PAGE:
Demonstration that the decorator overwrites the correct name for returnMsg() (which is returnMsg) with the name of the inner function (handler)
Demonstration of the error

handler. The inner function of the decorator (handler()) overwrote the name of the decorated function, along with the rest of its inbuilt attributes. In most cases this won’t really be an issue, but it’s still a good idea to avoid it!

The solution is a standard module called functools — specifically a function (an inbuilt decorator!) called wraps(). Functools provides function that are designed to help when designing functions which modify other functions (e.g. decorators). wraps() is designed to solve the problem that we just encountered: it ensures that the original attributes remain applied to the decorated function. With wraps() in use, our final program looks like this:

#!/usr/bin/env python3
from functools import wraps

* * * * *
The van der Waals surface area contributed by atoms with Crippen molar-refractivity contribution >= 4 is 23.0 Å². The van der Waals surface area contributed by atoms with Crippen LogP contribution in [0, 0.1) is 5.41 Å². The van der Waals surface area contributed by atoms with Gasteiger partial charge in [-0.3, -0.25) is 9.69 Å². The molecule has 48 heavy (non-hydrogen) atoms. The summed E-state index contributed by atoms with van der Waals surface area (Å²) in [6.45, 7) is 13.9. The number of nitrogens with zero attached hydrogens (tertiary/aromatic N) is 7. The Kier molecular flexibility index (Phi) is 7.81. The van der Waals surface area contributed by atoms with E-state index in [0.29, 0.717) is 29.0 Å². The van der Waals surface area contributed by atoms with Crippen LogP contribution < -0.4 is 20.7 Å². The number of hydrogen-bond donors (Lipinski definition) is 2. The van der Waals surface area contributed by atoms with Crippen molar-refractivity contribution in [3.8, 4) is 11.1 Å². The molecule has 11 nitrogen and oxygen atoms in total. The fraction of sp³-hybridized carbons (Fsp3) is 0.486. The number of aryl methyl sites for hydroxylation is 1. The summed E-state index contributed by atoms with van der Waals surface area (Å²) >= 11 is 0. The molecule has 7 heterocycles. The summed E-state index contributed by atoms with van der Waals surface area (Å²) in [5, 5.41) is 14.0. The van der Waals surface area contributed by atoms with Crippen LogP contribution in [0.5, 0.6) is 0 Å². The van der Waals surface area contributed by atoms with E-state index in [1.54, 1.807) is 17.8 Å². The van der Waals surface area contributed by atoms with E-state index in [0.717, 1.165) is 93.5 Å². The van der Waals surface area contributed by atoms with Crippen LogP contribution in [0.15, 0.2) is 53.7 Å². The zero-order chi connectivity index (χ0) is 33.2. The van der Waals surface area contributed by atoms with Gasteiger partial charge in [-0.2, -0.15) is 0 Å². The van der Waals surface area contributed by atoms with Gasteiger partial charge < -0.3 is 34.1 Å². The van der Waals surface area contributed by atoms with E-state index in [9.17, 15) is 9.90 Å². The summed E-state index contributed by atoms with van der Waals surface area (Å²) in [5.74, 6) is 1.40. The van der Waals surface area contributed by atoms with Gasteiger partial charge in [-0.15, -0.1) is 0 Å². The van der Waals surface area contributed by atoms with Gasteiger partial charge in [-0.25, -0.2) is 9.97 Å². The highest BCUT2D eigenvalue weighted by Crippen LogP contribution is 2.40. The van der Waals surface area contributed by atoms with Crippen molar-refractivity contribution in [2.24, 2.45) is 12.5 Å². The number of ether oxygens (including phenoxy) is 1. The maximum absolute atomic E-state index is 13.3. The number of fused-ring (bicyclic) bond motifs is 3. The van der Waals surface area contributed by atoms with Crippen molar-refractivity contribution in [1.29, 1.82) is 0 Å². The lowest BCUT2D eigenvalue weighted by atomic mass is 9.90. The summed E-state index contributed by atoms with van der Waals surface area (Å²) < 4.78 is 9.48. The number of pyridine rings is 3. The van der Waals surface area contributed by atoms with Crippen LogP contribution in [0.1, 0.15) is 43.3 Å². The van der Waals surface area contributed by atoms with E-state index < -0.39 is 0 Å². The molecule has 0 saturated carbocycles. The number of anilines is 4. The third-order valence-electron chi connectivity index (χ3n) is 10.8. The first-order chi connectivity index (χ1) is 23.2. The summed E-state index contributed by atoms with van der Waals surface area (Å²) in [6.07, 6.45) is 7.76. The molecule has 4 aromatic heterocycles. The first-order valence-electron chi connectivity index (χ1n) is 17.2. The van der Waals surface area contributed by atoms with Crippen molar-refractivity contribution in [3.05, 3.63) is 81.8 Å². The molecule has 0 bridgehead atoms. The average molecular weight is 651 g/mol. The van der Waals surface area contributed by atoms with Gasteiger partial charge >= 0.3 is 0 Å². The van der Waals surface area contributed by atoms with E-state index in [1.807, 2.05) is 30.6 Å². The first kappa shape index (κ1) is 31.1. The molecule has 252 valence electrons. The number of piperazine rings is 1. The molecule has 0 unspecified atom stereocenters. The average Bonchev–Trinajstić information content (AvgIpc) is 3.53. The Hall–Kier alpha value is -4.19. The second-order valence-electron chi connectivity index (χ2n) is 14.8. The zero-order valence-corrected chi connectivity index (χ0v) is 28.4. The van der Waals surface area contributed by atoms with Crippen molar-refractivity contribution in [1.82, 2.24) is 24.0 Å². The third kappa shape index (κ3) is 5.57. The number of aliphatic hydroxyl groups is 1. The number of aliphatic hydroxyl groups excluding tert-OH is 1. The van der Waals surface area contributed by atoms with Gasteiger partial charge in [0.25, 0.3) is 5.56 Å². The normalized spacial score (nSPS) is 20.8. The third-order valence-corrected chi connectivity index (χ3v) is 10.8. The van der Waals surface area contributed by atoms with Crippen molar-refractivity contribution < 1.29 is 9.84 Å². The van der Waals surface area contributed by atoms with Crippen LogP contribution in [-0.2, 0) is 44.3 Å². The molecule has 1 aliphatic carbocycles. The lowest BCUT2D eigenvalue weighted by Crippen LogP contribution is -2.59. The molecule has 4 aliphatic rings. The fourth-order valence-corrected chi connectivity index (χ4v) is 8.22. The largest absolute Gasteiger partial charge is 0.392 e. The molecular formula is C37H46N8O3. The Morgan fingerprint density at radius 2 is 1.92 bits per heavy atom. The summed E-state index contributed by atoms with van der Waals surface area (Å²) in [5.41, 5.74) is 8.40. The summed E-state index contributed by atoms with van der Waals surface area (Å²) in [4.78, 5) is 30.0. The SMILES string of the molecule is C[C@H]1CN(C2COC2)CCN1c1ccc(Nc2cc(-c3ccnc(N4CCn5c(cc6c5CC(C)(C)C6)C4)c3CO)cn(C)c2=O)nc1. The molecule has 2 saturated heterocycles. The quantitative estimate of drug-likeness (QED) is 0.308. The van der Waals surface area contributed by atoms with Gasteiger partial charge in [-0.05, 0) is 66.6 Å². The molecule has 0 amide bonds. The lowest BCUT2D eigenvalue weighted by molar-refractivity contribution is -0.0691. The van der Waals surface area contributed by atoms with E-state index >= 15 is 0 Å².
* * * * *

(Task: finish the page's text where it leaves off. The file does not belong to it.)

def decorate(function):
    @wraps(function)
    def handler():
        return function().upper()
    return handler

@decorate
def returnMsg():
    return "Hello World"

print(returnMsg.__name__)

Notice the @wraps decorator above the inner function of our custom decorator.

When executed, this program now returns the correct name for the returnMsg() function:

Demonstration that after invoking the wraps() function decorator on the inner function of our custom decorator, the returnMsg function now retains the correct attributes
Program now returns the correct name for the returnMsg function

Conclusion

That concludes our whistle-stop tour of Python decorators. Hopefully they now make sense, if they didn’t before.

If anything is still unclear, please feel free to post it as a comment below. Otherwise I can highly recommend playing around with these for yourself. This is a relatively complex topic, but a very valuable one.